The UAE's decision to officially recognise the Libyan rebel government, the Transitional National Council, receives praise - with caveats.
Libya rebel recognition cautiously welcomed by UAE-based expats
DUBAI // Libyan expatriates and political analysts have welcomed the UAE's decision to recognise the rebel government but caution against endorsing the new unelected leaders without reservation.
The Transitional National Council - despite receiving broad de facto support as the main opposition group to Col Muammar Qaddafi - has won various degrees of recognition from Australia, Britain, France, Gambia, Italy, Jordan, Malta, Qatar, Senegal, Spain, the United States and, yesterday, Germany.
The UAE joined the list on Sunday by declaring the TNC the "sole legitimate representative of the Libyan people".
Nato agreed last week to extend its airstrike campaign against Col Qaddafi's forces, and western and Arab nations meeting in Abu Dhabi pledged more than $1 billion in donations to the rebel government, and set up a mechanism for channelling the aid.
Many observers, however, say the TNC must demonstrate its ability to govern and represent all Libyans - and must hold power only until a democratically elected body can replace it.
"Those in power are only caretakers of the nation," said Anwar Yusef, a 35-year-old Libyan-British dual citizen living in Dubai. "They would need to be replaced immediately. Of course I am happy that they are being recognised, but that doesn't mean to say I favour them."
Anwar said his main fear was of a continuation of the corruption and mismanagement of the Qaddafi-era by the new leaders, who had not been elected. "The first thing we need to do is to be a lot more transparent."
Mohamed Kamal Eldarrat, a 30-year-old Libyan-American living in Dubai, said he felt comfortable with the partial recognition of the TNC as the "legitimate interlocutor" of the Libyan people offered by the US and Australia last Thursday.
Though he supported the TNC, he wanted other political parties to have a chance to compete to represent the Libyan people after Col Qaddafi falls.
"This is not the time to set up competing political bodies … but the day we read the headline [that Qaddafi has stepped down] is the day we should all be questioning [the TNC's] internal legitimacy," he said.
"I'm pleased with interlocutor. It creates a loophole for other parties to emerge."
Christian Koch, an international relations expert at the Gulf Resesarch Centre in Dubai, said concerns about the nascent government were understandable.
No serious opposition existed, given the Qaddafi regime's four-decade dominance of politics, he said.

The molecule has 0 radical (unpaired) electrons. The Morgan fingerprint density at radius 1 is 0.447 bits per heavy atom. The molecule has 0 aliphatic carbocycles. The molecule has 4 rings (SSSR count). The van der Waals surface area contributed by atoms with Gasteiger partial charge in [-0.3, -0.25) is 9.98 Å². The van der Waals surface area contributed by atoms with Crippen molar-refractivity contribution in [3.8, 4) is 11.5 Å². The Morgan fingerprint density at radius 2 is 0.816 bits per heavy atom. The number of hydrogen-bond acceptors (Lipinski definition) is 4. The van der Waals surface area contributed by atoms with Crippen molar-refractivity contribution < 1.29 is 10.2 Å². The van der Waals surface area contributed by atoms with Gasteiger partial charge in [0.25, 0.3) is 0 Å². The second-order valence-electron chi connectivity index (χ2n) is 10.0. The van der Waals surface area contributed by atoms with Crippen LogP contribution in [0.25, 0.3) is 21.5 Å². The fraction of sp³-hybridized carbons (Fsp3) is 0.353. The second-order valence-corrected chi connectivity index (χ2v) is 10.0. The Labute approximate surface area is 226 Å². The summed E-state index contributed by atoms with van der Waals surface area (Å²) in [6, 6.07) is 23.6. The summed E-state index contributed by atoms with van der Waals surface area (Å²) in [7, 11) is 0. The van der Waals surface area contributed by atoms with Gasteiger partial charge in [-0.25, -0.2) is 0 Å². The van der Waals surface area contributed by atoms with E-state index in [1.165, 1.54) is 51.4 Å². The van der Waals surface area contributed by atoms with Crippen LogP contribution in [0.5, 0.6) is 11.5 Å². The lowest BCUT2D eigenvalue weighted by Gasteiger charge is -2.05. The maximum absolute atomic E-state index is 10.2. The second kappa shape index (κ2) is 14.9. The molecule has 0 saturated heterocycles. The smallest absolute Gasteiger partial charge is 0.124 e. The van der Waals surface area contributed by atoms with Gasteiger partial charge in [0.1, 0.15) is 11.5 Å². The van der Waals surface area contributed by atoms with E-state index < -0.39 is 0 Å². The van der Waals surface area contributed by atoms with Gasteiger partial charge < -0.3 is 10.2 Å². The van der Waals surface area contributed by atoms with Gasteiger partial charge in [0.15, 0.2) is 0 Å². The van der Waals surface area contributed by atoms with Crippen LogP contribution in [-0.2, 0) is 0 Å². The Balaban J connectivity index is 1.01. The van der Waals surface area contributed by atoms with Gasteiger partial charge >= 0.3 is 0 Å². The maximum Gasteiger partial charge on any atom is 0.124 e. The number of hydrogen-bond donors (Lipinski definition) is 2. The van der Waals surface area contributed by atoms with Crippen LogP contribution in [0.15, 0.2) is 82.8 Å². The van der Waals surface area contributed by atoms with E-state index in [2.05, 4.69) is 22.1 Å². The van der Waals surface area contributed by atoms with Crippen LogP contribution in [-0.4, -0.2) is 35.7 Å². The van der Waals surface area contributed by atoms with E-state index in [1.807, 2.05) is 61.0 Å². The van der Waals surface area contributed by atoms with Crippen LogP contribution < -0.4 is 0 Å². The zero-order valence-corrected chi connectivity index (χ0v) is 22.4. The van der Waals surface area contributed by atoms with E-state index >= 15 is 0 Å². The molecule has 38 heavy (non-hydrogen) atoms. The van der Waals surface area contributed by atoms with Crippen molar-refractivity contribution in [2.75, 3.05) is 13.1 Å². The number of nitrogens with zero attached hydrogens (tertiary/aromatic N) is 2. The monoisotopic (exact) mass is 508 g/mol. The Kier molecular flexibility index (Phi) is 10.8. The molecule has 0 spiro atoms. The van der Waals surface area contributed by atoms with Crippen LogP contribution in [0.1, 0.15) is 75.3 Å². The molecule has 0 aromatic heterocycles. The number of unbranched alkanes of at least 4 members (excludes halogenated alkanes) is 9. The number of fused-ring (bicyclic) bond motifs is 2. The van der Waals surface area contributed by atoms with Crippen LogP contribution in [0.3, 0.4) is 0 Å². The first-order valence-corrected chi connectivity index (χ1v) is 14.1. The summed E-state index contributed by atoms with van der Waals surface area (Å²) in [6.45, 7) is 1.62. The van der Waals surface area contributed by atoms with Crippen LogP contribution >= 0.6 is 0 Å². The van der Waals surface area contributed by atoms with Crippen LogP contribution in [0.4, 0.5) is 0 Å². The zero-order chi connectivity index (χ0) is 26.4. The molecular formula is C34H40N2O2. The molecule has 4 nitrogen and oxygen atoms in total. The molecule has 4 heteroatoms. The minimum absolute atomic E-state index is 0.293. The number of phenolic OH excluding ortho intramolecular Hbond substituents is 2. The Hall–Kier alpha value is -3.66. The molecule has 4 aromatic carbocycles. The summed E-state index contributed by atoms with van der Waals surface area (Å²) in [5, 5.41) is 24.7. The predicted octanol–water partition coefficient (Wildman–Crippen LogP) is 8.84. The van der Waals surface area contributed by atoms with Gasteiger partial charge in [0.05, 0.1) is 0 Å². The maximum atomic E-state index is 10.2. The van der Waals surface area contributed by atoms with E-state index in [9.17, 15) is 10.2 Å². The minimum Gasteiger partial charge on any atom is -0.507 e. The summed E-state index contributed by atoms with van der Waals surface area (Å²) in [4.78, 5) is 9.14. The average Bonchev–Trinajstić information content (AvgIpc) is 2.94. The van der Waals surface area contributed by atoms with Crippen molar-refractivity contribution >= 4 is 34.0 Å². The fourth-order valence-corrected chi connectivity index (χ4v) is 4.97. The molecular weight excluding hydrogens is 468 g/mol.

"They basically erased any kind of institutions that could come in."
In that context, the TNC was the best current option. "At the moment they appear to be the most credible institution that seems to be trying to provide a path forward."
Western and Arab backers of the opposition government who gathered in Abu Dhabi last Thursday for the third international Libya contact group raised similar concerns about how the TNC planned to proceed.
They invited the TNC delegates to present a "road map" of how they would govern, and what type of Libya they envisioned. Some at the meeting said at press conferences afterwards that they were satisfied with the proposals - but that the TNC still had much to do.
"We think this council is an entity that has been able to prove that it's working seriously for the benefit of the Libyan people," the UAE Foreign Minister, Sheikh Abdullah bin Zayed, said.
The US secretary of state Hillary Clinton said: "It's a very young institution, and it is trying to represent the entire nation, which is a challenge. It should be clear how much more needs to be done."
Ultimately the council would have to step aside for a democratically elected government, she said. "But we think the TNC is in a position to guide and lead that process."
At the meeting last Thursday, the TNC finance minister Ali Tarhouni said its main need from the international community was financial support but official recognition helped, too. "We appreciate all the political support we get," he said.
The TNC, which is based in the eastern city of Benghazi, has sought to show it has broad support. About two dozen delegates from across Libya gathered in Abu Dhabi last month to endorse the council. They came from western and southern regions as well as from Tripoli, the capital, and Sirte, Col Qaddafi's home town.